by subsidiary or localised objectives which apply Publication of statement
more specifically to individual stakeholder
groups. The latter are in some ways simpler to The Social Statement needs to be a true and fair
negotiate because they involve fewer decision- picture of the social impacts of the organisation,
makers at the corporate level. However, the in so far as the defined scope of the audit allows.
endorsement and support of the company board It needs to be comprehensive and systematic, but
and central management committee are essential above all be understood. Because of the complex
if more localised objectives are to be executed nature of a social audit and because of the variety
speedily and efficiently and kept in line with of stakeholder needs for information, a multi-tier
wider business goals. approach was adopted for the publication of The
As mentioned earlier, the Social Statement Body Shop’s first Social Statement. The full
1995 included a response from the relevant board statement was published based on the approved,
member or senior manager to each stakeholder verified accounts and made available to all stake-
section. All in all, 89 specific “Next Step” com- holder groups.
mitments were made together with seven In addition, more detailed information was
company-wide strategic targets. The Values provided to employees on specific results relevant
Report 1997 reports on progress towards these to them and their part of the company. A
targets. The external verifiers assessed the summary document of all the ethical statements
company’s claims towards these targets. The 1997 was produced for wider scale distribution
statement includes 97 new targets relating to the alongside even briefer material appropriate for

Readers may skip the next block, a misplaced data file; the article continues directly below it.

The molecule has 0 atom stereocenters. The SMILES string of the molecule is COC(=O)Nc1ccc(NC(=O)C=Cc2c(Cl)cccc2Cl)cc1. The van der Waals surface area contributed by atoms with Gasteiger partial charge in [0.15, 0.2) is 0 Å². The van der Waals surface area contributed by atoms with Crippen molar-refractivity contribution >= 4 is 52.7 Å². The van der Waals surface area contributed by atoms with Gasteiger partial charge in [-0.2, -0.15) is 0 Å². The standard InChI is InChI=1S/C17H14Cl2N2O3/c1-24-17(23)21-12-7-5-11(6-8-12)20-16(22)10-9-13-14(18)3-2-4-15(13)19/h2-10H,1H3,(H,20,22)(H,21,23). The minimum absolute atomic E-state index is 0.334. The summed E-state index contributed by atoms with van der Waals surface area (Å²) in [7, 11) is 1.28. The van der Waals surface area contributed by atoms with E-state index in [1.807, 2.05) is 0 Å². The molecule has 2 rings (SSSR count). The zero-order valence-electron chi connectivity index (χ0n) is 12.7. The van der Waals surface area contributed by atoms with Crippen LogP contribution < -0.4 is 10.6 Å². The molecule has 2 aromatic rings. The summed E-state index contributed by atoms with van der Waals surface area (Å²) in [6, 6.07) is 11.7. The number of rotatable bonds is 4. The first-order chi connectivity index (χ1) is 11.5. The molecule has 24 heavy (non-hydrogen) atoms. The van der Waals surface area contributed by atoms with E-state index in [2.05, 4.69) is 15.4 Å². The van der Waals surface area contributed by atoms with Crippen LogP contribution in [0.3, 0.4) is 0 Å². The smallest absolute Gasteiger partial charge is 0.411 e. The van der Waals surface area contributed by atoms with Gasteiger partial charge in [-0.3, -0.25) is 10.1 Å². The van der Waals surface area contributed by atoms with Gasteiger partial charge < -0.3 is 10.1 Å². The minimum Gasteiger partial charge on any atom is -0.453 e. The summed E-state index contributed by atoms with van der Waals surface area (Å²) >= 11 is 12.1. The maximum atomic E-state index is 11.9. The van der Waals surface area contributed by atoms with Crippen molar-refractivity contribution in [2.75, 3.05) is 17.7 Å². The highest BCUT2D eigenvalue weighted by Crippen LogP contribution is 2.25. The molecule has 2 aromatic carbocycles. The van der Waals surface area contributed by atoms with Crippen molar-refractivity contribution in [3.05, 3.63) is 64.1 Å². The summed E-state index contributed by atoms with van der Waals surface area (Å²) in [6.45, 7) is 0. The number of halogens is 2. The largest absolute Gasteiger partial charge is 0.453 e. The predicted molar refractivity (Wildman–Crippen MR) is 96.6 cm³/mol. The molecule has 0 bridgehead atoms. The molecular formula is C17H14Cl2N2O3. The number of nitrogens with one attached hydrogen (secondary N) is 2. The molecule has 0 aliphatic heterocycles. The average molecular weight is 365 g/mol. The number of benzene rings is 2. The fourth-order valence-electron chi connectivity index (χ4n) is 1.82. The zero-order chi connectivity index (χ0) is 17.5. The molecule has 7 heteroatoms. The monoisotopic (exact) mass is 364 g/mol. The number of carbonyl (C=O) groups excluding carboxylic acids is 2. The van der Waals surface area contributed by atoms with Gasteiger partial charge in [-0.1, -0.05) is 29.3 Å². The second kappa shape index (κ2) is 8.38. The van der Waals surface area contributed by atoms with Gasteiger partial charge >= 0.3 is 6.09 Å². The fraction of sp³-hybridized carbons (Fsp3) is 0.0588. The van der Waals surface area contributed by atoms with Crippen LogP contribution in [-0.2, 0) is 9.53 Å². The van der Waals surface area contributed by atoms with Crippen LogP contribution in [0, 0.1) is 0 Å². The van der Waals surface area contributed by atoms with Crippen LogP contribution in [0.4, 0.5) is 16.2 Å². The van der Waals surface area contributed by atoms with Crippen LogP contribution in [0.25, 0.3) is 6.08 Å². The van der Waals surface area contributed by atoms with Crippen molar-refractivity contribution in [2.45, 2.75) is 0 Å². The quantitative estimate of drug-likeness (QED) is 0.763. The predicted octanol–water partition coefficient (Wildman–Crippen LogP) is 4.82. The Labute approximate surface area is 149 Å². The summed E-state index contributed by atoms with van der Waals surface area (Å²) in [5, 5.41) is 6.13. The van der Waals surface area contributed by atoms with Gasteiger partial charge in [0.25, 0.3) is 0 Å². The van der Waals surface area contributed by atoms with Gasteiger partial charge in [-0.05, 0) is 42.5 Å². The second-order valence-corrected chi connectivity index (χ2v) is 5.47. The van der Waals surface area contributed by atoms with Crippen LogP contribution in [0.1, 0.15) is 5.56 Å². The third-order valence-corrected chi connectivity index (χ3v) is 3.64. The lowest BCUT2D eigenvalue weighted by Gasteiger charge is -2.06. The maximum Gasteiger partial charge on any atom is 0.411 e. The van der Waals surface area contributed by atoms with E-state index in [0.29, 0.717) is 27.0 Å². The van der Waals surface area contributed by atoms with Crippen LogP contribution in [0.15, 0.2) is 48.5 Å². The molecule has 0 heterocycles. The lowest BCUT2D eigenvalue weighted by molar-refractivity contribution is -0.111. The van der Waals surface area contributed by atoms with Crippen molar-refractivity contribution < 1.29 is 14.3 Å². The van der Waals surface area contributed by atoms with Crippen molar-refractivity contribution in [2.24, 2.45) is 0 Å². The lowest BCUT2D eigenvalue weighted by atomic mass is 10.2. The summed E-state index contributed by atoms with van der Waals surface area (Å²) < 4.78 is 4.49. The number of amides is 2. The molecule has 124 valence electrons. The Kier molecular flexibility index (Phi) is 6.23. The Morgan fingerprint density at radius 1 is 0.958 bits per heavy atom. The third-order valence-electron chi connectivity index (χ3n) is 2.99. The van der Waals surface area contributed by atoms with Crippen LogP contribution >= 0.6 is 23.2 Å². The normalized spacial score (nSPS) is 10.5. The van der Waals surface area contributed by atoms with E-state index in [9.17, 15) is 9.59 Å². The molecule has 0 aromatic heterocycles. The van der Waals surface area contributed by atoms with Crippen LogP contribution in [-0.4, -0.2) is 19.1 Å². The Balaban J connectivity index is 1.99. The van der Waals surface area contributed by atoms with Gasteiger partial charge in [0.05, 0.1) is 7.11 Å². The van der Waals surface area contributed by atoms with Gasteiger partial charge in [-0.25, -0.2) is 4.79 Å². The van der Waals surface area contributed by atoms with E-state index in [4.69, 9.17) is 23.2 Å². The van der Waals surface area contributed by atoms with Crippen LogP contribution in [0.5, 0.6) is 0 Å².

company’s stakeholder/social performance as well customers and other large audiences. In each case
as 10 integrated targets where stakeholder/social readers were made aware of how they could
performance forms a component part. obtain more detailed information. The full Values
Report was also launched on the Internet.
Similarly, in 1997 a summary report – The
Verification Road Ahead – was published aimed mostly at
general audiences. A special broadsheet have also
As noted earlier, independent verification is now been produced for employees on the social audit
accepted practice in financial accounting, envi- results relating to them.
The Body Shop International 1455

Follow-up dialogue and internal reports improved communication and business decision-
making by those departments responsible for
Following publication of the results of the looking after individual stakeholder groups. The
company’s first social audit, stakeholders were Body Shop also believes that, in the future, fewer
invited to engage in follow-up dialogue in order mistakes will be made and less effort and
to obtain feedback on how they reacted to the resources expended on inappropriate business and
findings presented in the Social Statement. The stakeholder specific initiatives. In short, social
aim of this process is to help shape future audit auditing and reporting, is not just an ethically
cycles, enables indicators and data presentation desirable activity, it is also a driver for improved
to be fine-tuned for future cycles and help set effectiveness for the organisation and enhanced
priorities for future action by the company. inclusion and thus support from stakeholders.
The departments responsible for specific stake-
holder relations were encouraged to enter into
direct dialogue with stakeholder representatives. References
In some cases this dialogue has been facilitated
and/or attended by the audit team. The Values
Bryan, L. and D. Farrell: 1996, Market Unbound:
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1456 Maria Sillanpää

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E-mail: maria_sillanpaa@bodyshop.co.uk.